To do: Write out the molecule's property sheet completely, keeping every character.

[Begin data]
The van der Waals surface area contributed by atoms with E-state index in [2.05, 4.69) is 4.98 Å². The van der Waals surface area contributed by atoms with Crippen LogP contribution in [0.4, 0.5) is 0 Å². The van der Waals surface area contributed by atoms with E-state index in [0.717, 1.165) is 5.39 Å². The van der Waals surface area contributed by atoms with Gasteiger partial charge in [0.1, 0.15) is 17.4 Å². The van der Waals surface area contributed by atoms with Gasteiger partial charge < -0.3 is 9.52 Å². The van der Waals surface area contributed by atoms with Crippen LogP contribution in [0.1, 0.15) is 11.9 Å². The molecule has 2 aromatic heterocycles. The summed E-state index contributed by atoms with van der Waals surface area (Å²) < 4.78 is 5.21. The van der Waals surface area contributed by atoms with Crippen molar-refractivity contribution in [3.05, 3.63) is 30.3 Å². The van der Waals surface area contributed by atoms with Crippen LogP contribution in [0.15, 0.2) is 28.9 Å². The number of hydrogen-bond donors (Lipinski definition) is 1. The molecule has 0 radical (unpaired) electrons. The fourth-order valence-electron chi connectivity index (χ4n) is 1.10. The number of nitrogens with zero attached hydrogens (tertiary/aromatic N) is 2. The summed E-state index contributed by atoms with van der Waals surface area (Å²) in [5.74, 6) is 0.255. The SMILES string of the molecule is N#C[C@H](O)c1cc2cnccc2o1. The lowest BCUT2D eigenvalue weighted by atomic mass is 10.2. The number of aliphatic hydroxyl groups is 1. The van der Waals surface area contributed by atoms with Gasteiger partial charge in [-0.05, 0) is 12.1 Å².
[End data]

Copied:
The van der Waals surface area contributed by atoms with E-state index in [2.05, 4.69) is 4.98 Å². The van der Waals surface area contributed by atoms with Crippen LogP contribution in [0.4, 0.5) is 0 Å². The van der Waals surface area contributed by atoms with E-state index in [0.717, 1.165) is 5.39 Å². The van der Waals surface area contributed by atoms with Gasteiger partial charge in [0.1, 0.15) is 17.4 Å². The van der Waals surface area contributed by atoms with Gasteiger partial charge < -0.3 is 9.52 Å². The van der Waals surface area contributed by atoms with Crippen LogP contribution in [0.1, 0.15) is 11.9 Å². The molecule has 2 aromatic heterocycles. The summed E-state index contributed by atoms with van der Waals surface area (Å²) < 4.78 is 5.21. The van der Waals surface area contributed by atoms with Crippen molar-refractivity contribution in [3.05, 3.63) is 30.3 Å². The van der Waals surface area contributed by atoms with Crippen LogP contribution in [0.15, 0.2) is 28.9 Å². The number of hydrogen-bond donors (Lipinski definition) is 1. The molecule has 0 radical (unpaired) electrons. The fourth-order valence-electron chi connectivity index (χ4n) is 1.10. The number of nitrogens with zero attached hydrogens (tertiary/aromatic N) is 2. The summed E-state index contributed by atoms with van der Waals surface area (Å²) in [5.74, 6) is 0.255. The SMILES string of the molecule is N#C[C@H](O)c1cc2cnccc2o1. The lowest BCUT2D eigenvalue weighted by atomic mass is 10.2. The number of aliphatic hydroxyl groups is 1. The van der Waals surface area contributed by atoms with Gasteiger partial charge in [-0.05, 0) is 12.1 Å².